Electric vehicle maker Polestar has gone public via a merger with Gores Guggenheim, a special purpose acquisition company, or SPAC.
The $890 million raised from the transaction will fund Polestar’s three-year plan to build new vehicles and become profitable, according to Chief Executive Officer Thomas Ingenlath. The company began in 2017 as a joint venture between Volvo Cars and Chinese automaker Geely.
“We go public as an operating and successful business—not to raise capital to build a business,” Ingenlath told CNBC in a recent interview. “It’s because the next three years will be super-fast growth, the company is geared up for that with the product portfolio.”
Of late, there have been other SPAC mergers with electric vehicle companies, though investors haven’t been happy. Although Lucid Group, Fisker, and Nikola have been the most successful of the ventures, they are still currently trading at 67%, 69%, and 92% below their post-merger highs, respectively. Rivian, an electric truck maker that went public in a traditional IPO, has also struggled, with shares down 84% from its post-IPO high.
Polestar may be in a better position, as Volvo Cars still owns 48% of the company, and Polestar has more than 55,000 vehicles on the road in China, Europe, and the U.S. A factory is operating in China and an assembly line will begin production later this year in South Carolina.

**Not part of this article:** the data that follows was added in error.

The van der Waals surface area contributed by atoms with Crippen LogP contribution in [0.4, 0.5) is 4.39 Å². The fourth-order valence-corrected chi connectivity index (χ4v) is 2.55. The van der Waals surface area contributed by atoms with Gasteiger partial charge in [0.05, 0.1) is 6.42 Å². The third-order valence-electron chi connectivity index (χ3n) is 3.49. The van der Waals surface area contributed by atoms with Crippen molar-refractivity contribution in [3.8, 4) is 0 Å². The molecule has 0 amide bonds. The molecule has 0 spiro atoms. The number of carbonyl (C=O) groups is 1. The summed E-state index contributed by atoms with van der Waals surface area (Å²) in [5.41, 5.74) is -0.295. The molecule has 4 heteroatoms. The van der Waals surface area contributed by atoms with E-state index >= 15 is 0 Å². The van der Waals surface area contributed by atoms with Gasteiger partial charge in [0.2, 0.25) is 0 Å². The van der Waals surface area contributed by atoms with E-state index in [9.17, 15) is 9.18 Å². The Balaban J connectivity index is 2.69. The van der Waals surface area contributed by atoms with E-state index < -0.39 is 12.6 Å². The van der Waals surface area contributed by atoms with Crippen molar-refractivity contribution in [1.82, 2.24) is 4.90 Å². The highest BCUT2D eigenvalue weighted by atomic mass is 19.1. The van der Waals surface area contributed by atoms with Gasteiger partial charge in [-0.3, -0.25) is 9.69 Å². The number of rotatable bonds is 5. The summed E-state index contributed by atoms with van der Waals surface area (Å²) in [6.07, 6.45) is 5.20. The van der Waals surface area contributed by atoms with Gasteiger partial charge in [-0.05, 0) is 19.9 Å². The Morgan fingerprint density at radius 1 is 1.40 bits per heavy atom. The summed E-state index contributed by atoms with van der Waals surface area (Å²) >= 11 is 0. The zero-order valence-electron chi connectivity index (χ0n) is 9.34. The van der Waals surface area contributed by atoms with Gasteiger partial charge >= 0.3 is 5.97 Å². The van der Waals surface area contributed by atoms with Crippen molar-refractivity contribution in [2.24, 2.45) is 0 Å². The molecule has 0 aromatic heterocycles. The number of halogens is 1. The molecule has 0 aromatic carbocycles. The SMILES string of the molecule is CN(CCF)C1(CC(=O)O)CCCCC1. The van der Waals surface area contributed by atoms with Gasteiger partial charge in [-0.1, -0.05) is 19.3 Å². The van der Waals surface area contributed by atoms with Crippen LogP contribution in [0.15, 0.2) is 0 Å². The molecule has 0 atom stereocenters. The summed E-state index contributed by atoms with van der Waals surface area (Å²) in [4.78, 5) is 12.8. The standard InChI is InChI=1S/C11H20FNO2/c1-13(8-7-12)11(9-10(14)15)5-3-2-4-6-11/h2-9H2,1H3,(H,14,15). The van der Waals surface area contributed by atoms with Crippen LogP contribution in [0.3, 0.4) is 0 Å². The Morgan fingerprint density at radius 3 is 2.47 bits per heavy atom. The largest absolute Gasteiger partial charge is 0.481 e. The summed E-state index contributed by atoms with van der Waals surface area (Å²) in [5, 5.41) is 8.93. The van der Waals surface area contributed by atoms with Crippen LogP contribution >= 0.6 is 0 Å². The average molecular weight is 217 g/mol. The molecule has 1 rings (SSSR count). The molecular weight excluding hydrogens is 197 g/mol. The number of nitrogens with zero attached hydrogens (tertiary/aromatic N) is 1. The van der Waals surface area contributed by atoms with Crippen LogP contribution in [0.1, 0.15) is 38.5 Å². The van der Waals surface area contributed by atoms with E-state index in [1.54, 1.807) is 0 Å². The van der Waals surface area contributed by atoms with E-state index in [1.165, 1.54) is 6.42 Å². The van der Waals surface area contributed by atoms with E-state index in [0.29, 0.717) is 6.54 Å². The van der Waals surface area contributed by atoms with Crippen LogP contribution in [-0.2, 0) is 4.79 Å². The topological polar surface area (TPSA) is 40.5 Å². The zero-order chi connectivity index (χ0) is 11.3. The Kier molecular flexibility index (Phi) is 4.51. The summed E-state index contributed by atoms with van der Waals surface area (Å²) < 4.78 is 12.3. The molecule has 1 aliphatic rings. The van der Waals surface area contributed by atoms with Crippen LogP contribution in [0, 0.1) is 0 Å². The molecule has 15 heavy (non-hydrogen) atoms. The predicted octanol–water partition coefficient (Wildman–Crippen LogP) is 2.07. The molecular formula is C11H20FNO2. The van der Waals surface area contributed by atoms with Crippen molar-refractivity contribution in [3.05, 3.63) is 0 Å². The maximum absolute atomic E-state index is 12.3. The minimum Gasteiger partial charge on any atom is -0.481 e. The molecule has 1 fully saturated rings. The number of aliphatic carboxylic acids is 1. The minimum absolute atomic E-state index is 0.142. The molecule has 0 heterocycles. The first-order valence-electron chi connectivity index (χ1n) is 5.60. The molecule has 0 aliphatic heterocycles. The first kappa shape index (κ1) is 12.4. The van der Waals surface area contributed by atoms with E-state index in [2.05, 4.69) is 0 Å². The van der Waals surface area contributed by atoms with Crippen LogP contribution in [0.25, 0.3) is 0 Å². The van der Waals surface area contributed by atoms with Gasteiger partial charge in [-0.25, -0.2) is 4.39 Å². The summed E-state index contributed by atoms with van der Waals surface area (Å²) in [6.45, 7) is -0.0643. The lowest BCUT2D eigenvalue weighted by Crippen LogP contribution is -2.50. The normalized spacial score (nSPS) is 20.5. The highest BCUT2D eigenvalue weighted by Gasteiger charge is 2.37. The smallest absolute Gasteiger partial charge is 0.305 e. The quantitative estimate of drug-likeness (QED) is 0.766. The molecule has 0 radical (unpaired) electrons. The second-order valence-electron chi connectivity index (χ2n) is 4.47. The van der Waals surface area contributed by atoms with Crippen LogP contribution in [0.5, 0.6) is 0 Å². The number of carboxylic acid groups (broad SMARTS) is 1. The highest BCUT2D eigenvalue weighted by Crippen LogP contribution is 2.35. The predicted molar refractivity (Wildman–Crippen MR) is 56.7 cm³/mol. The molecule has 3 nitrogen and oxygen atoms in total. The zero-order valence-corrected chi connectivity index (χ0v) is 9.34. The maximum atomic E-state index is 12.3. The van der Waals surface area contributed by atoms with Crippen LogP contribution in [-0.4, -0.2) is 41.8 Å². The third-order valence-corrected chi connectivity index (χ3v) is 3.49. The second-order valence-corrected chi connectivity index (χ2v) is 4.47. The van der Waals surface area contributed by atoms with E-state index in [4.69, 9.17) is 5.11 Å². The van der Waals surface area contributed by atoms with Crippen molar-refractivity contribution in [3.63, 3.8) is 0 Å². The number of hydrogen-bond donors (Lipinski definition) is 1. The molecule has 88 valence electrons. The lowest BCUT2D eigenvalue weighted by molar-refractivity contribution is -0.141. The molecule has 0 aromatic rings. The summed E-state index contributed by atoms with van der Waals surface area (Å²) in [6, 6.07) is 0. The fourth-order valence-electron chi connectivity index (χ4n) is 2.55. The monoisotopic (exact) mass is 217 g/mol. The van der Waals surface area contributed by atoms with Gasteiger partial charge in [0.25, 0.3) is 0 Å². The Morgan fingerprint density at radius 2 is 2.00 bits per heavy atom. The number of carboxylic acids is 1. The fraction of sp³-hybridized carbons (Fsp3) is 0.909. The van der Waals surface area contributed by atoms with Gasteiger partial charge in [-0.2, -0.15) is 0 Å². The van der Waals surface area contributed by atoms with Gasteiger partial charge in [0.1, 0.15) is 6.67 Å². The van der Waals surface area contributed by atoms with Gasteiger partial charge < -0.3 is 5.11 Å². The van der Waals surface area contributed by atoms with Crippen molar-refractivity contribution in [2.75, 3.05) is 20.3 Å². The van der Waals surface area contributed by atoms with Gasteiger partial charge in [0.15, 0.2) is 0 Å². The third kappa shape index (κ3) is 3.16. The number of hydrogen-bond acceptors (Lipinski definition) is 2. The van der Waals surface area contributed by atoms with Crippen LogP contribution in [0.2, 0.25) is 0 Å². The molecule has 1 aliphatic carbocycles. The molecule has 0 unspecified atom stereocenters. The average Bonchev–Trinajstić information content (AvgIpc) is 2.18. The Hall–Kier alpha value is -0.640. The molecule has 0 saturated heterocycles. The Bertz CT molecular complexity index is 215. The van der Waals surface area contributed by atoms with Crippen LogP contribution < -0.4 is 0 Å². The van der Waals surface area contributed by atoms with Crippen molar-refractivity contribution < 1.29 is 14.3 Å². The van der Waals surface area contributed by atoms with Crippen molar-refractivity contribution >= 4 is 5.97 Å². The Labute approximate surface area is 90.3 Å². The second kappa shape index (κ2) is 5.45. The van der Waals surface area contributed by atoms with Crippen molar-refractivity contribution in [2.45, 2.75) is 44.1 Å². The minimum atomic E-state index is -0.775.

Polestar’s three-year plan includes three new vehicles: a large SUV (the Polestar 3), a midsize crossover (the Polestar 4), and a large sedan (the Polestar 5). All will be fully electric and available and built in the U.S., Europe, and China. By the end of 2025, Ingenlath expects annual sales to reach about 290,000 vehicles.
Ingenlath also said Polestar wants to operate sales and service in 30 countries by next year and turn profitable before 2025.
Since January, Polestar has received more than 32,000 orders from 25 different countries for the Polestar 2. And, the rental-car leader Hertz has ordered 65,000 vehicles spread out over the next five years.